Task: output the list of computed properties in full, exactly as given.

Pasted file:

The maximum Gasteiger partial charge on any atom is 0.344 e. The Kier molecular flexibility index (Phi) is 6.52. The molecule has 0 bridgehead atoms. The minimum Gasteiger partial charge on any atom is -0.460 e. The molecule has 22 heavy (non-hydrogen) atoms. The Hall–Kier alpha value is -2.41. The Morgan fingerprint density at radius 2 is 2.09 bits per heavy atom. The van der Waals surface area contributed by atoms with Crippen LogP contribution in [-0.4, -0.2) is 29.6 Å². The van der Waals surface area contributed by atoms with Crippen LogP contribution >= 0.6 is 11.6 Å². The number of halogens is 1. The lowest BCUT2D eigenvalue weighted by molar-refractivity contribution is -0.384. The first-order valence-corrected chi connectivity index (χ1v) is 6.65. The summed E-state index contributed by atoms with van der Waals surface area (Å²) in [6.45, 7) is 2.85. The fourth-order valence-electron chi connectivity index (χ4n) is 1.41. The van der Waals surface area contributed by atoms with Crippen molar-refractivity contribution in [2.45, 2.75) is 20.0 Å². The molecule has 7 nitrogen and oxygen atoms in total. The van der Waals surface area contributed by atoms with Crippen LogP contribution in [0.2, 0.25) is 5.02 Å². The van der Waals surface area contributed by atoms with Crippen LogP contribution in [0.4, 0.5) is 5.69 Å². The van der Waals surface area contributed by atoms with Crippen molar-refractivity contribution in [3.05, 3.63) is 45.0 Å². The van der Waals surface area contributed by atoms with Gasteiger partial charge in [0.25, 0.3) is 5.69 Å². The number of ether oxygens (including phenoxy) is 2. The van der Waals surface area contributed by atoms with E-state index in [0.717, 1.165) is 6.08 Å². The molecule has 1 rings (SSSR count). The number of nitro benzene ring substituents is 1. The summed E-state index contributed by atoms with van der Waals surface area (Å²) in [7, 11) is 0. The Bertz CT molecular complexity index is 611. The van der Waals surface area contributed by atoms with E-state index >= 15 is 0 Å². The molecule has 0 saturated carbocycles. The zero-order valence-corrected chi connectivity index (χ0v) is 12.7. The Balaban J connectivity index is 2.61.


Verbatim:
The maximum Gasteiger partial charge on any atom is 0.344 e. The Kier molecular flexibility index (Phi) is 6.52. The molecule has 0 bridgehead atoms. The minimum Gasteiger partial charge on any atom is -0.460 e. The molecule has 22 heavy (non-hydrogen) atoms. The Hall–Kier alpha value is -2.41. The Morgan fingerprint density at radius 2 is 2.09 bits per heavy atom. The van der Waals surface area contributed by atoms with Crippen LogP contribution in [-0.4, -0.2) is 29.6 Å². The van der Waals surface area contributed by atoms with Crippen LogP contribution >= 0.6 is 11.6 Å². The number of halogens is 1. The lowest BCUT2D eigenvalue weighted by molar-refractivity contribution is -0.384. The first-order valence-corrected chi connectivity index (χ1v) is 6.65. The summed E-state index contributed by atoms with van der Waals surface area (Å²) in [6.45, 7) is 2.85. The fourth-order valence-electron chi connectivity index (χ4n) is 1.41. The van der Waals surface area contributed by atoms with Crippen molar-refractivity contribution in [2.45, 2.75) is 20.0 Å². The molecule has 7 nitrogen and oxygen atoms in total. The van der Waals surface area contributed by atoms with Crippen LogP contribution in [0.2, 0.25) is 5.02 Å². The van der Waals surface area contributed by atoms with Crippen LogP contribution in [0.4, 0.5) is 5.69 Å². The van der Waals surface area contributed by atoms with Crippen molar-refractivity contribution in [3.05, 3.63) is 45.0 Å². The van der Waals surface area contributed by atoms with Gasteiger partial charge in [0.25, 0.3) is 5.69 Å². The number of ether oxygens (including phenoxy) is 2. The van der Waals surface area contributed by atoms with E-state index in [0.717, 1.165) is 6.08 Å². The molecule has 1 rings (SSSR count). The number of nitro benzene ring substituents is 1. The summed E-state index contributed by atoms with van der Waals surface area (Å²) in [7, 11) is 0. The Bertz CT molecular complexity index is 611. The van der Waals surface area contributed by atoms with E-state index >= 15 is 0 Å². The molecule has 0 saturated carbocycles. The zero-order valence-corrected chi connectivity index (χ0v) is 12.7. The Balaban J connectivity index is 2.61.